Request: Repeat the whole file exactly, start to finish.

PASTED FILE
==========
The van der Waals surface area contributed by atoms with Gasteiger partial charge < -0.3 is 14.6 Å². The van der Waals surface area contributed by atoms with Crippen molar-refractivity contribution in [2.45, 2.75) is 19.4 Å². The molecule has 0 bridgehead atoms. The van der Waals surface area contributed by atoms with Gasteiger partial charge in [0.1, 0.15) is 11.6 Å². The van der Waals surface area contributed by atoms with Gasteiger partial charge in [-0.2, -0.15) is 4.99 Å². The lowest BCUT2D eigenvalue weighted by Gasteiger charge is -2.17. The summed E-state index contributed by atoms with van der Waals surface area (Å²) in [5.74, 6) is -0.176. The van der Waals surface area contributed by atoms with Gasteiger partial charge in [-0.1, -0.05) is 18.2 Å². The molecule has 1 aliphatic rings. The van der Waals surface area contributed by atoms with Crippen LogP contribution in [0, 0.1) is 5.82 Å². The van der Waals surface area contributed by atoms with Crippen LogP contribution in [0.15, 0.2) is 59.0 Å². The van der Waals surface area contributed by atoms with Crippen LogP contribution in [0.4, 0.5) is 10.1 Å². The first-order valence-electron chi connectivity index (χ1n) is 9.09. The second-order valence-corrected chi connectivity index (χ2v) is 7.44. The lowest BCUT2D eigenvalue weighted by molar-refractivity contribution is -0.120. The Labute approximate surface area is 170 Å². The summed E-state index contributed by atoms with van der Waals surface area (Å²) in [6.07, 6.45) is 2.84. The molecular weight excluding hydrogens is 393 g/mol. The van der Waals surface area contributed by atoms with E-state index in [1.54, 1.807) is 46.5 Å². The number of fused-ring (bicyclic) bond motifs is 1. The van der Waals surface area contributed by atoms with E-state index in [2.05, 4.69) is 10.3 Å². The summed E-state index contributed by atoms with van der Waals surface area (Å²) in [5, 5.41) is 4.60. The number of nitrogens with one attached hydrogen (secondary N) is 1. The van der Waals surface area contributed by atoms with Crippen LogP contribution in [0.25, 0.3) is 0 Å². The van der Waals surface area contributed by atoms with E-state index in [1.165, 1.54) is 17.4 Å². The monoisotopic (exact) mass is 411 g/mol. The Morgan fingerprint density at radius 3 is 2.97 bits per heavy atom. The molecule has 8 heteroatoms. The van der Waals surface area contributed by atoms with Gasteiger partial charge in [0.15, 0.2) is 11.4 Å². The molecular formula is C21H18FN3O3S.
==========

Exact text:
The van der Waals surface area contributed by atoms with Gasteiger partial charge < -0.3 is 14.6 Å². The van der Waals surface area contributed by atoms with Crippen molar-refractivity contribution in [2.45, 2.75) is 19.4 Å². The molecule has 0 bridgehead atoms. The van der Waals surface area contributed by atoms with Gasteiger partial charge in [0.1, 0.15) is 11.6 Å². The van der Waals surface area contributed by atoms with Gasteiger partial charge in [-0.2, -0.15) is 4.99 Å². The lowest BCUT2D eigenvalue weighted by Gasteiger charge is -2.17. The summed E-state index contributed by atoms with van der Waals surface area (Å²) in [5.74, 6) is -0.176. The van der Waals surface area contributed by atoms with Gasteiger partial charge in [-0.1, -0.05) is 18.2 Å². The molecule has 1 aliphatic rings. The van der Waals surface area contributed by atoms with Crippen LogP contribution in [0, 0.1) is 5.82 Å². The van der Waals surface area contributed by atoms with Crippen LogP contribution in [0.15, 0.2) is 59.0 Å². The van der Waals surface area contributed by atoms with Crippen LogP contribution in [0.4, 0.5) is 10.1 Å². The first-order valence-electron chi connectivity index (χ1n) is 9.09. The second-order valence-corrected chi connectivity index (χ2v) is 7.44. The lowest BCUT2D eigenvalue weighted by molar-refractivity contribution is -0.120. The Labute approximate surface area is 170 Å². The summed E-state index contributed by atoms with van der Waals surface area (Å²) in [6.07, 6.45) is 2.84. The molecular weight excluding hydrogens is 393 g/mol. The van der Waals surface area contributed by atoms with E-state index in [1.54, 1.807) is 46.5 Å². The number of fused-ring (bicyclic) bond motifs is 1. The van der Waals surface area contributed by atoms with E-state index in [2.05, 4.69) is 10.3 Å². The summed E-state index contributed by atoms with van der Waals surface area (Å²) in [5, 5.41) is 4.60. The number of nitrogens with one attached hydrogen (secondary N) is 1. The van der Waals surface area contributed by atoms with Crippen LogP contribution in [0.25, 0.3) is 0 Å². The van der Waals surface area contributed by atoms with E-state index in [1.165, 1.54) is 17.4 Å². The monoisotopic (exact) mass is 411 g/mol. The Morgan fingerprint density at radius 3 is 2.97 bits per heavy atom. The molecule has 8 heteroatoms. The van der Waals surface area contributed by atoms with Gasteiger partial charge in [0.15, 0.2) is 11.4 Å². The molecular formula is C21H18FN3O3S.